There’s a new select committee for modernizing Congress. What does it mean for legislative IT?

The challenge of modernizing congressional IT will get some dedicated attention in the 116th Congress.
U.S. Capitol Building, Congress, House, Senate
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The House of Representatives voted Friday to establish a Select Committee for the Modernization of Congress. Title II of the House rules package, which includes a provision on tech modernization, passed by a resounding 418 yea votes.

The select committee holds a wide mandate to “investigate, study, make findings, hold public hearings, and develop recommendations on modernizing Congress” in a number of areas, including rules, procedures, staff diversity and more. The committee can also make recommendations on modernizing Congress’ “technology and innovation.”

The committee will be bipartisan — with six Democratic members chosen by the House speaker and six Republican members chosen by the minority leader. Of the 12, at least two will be freshmen members. The committee can issue recommendations for modernization to Congress, but only once two-thirds of the members agree. Under current legislation, following the delivery of a final report, the committee will terminate on Feb. 1, 2020.

So far the group has a chairperson — Speaker Nancy Pelosi announced that she’s chosen Rep. Derek Kilmer, D-Wash., to lead the effort on Friday afternoon.


So what does the creation of this select committee mean for IT systems in the legislative branch?

The Issue

Congress depends on a variety of IT systems, many of which could stand to be updated. But modernization advocates from various ideological backgrounds identify Congress’ constituent communications systems as a particularly front-of-mind issue.

In the past years, constituent populations have grown as Congressional staff numbers have declined. This means Congress increasingly needs to use modern communication technologies to fulfill its most important mission — accurately representing the people.

But members of Congress aren’t often using the best tools available. For example, so much constituent communication is dominated by mass emails, Brad Fitch, president and CEO of the Congressional Management Foundation, told FedScoop. But is this effective? The sheer number of missives makes it hard to know if these campaigns are successful, or if either side is paying attention.


Want to call a member of Congress instead? Research by the OpenGov Foundation found that, given staffing shortages, member voice mailboxes are often simply full. Last year the OpenGov Foundation released Article One, a tool meant to help offices solve this problem.

While the public’s frustration with this can be seen in Congress’ low approval ratings, those on the inside are struggling too. A 2016 survey of staff and members by the Congressional Management Foundation found that while 60 percent of respondents think technology infrastructure in Congress is “very important,” only 6 percent are “very satisfied” with how the existing infrastructure supports members’ duties.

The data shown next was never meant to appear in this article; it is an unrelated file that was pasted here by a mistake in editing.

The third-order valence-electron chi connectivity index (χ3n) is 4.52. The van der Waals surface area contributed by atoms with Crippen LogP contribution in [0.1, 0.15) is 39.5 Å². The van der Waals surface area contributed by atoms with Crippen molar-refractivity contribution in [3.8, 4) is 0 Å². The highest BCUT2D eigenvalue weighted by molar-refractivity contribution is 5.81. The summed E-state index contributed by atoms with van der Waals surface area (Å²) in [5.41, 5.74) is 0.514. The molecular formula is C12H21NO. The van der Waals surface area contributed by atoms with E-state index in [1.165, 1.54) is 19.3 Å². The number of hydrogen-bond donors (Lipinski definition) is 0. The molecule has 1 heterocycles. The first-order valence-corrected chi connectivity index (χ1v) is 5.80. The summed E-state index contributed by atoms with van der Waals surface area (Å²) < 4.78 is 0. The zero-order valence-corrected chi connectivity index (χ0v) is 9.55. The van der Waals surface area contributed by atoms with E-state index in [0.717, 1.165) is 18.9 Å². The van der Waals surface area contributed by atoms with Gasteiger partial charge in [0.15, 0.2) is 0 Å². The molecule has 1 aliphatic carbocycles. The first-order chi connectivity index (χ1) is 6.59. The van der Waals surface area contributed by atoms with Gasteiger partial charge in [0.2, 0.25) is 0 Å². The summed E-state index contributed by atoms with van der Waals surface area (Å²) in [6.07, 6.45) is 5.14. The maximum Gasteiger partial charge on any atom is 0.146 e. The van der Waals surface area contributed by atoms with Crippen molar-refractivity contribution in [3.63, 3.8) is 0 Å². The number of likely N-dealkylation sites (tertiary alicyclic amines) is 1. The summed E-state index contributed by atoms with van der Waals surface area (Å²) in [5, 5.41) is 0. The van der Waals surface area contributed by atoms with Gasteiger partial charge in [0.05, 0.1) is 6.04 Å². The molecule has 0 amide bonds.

“Congress needs reforming,” Mark Strand, president of the Congressional Institute, told FedScoop. “I think this is something that is widely agreed on, regardless of your politics.”

The Challenges

Modernizing backend technology in Congress, as elsewhere, isn’t sexy. And in Congress, as elsewhere, there are lots of competing priorities for time.


The select committee will face challenges in making sure the work of the committee gets the attention it needs. Part of this, Fitch said, is about selecting the right members — members with enthusiasm for the challenge. “Hopefully it’ll be people who want the job,” he said.

There’s also the issue of resources. Similar congressional reform committees in the past have seen dedicated funding, but this one doesn’t have a specific number associated with it yet. It’s often politically difficult for Congress to spend money on itself. The committee doesn’t have dedicated staff either — per the legislation it can call only on the services of existing House staff.

Strand maintained that, even given some limitations, the existence of this committee is a step in the right direction. “It’s good, it’s a good start,” he said. “Is it enough? Probably not, but it could lead to something a lot more down the road.”

The Opportunity

Challenges notwithstanding, the new select committee has an enormous opportunity in front of it. And there’s precedent here, too — Congress has traditionally undergone some of its biggest reforms with the guidance of joint select committees.


But it has been a while since the legislative body took the time to examine its own operations — the most recent joint select committee wrapped up in 1993. “A lot of stuff has happened, particularly in the technology sphere, since the early 90s,” Zach Graves, head of policy at the Lincoln Network, told FedScoop.

What the committee chooses to focus on remains to be seen, but Graves said he hopes it will make genuine efforts to improve constituent communications, including by opening up the constituent relationship management software contracting field to more competition. He’d also like to see the committee recommend legislation to handle speech and debate issues that keep congressional offices from taking advantage of some cloud services and look seriously at the creation of a Congressional Digital Service.

“We’re thrilled that they’re doing this,” Daniel Schuman, policy director at Demand Progress, told FedScoop. “Congress has real trouble serving the needs of its members, of the staff, of constituents, and the recommendations that they come out with will help Congress better serve the American people, which is the whole point.”

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